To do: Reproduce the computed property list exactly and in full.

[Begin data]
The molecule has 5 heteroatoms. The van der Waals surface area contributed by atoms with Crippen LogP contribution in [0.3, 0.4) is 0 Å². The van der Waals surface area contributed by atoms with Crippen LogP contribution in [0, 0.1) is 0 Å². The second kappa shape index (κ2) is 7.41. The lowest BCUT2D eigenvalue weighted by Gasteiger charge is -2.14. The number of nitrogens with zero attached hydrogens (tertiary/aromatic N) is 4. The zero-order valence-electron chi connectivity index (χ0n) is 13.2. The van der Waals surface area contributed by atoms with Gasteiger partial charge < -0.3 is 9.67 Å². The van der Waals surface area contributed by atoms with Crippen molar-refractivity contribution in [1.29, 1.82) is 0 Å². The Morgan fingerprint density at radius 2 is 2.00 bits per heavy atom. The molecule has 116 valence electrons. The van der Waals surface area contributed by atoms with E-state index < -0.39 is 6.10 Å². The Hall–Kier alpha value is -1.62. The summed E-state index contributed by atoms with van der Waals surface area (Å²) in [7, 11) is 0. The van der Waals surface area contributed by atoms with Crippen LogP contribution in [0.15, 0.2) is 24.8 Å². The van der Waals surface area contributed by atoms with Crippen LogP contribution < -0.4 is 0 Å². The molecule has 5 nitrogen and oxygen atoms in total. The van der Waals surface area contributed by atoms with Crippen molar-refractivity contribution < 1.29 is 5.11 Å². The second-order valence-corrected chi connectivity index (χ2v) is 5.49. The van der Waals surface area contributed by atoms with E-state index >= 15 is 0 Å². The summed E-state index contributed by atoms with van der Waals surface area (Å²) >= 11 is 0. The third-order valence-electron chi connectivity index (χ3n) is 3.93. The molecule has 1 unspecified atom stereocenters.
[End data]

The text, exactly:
The molecule has 5 heteroatoms. The van der Waals surface area contributed by atoms with Crippen LogP contribution in [0.3, 0.4) is 0 Å². The van der Waals surface area contributed by atoms with Crippen LogP contribution in [0, 0.1) is 0 Å². The second kappa shape index (κ2) is 7.41. The lowest BCUT2D eigenvalue weighted by Gasteiger charge is -2.14. The number of nitrogens with zero attached hydrogens (tertiary/aromatic N) is 4. The zero-order valence-electron chi connectivity index (χ0n) is 13.2. The van der Waals surface area contributed by atoms with Gasteiger partial charge < -0.3 is 9.67 Å². The van der Waals surface area contributed by atoms with Crippen molar-refractivity contribution in [1.29, 1.82) is 0 Å². The Morgan fingerprint density at radius 2 is 2.00 bits per heavy atom. The molecule has 116 valence electrons. The van der Waals surface area contributed by atoms with E-state index < -0.39 is 6.10 Å². The Hall–Kier alpha value is -1.62. The summed E-state index contributed by atoms with van der Waals surface area (Å²) in [7, 11) is 0. The van der Waals surface area contributed by atoms with Crippen LogP contribution in [0.15, 0.2) is 24.8 Å². The van der Waals surface area contributed by atoms with Crippen LogP contribution < -0.4 is 0 Å². The molecule has 5 nitrogen and oxygen atoms in total. The van der Waals surface area contributed by atoms with Crippen molar-refractivity contribution < 1.29 is 5.11 Å². The second-order valence-corrected chi connectivity index (χ2v) is 5.49. The van der Waals surface area contributed by atoms with E-state index >= 15 is 0 Å². The summed E-state index contributed by atoms with van der Waals surface area (Å²) >= 11 is 0. The third-order valence-electron chi connectivity index (χ3n) is 3.93. The molecule has 1 unspecified atom stereocenters.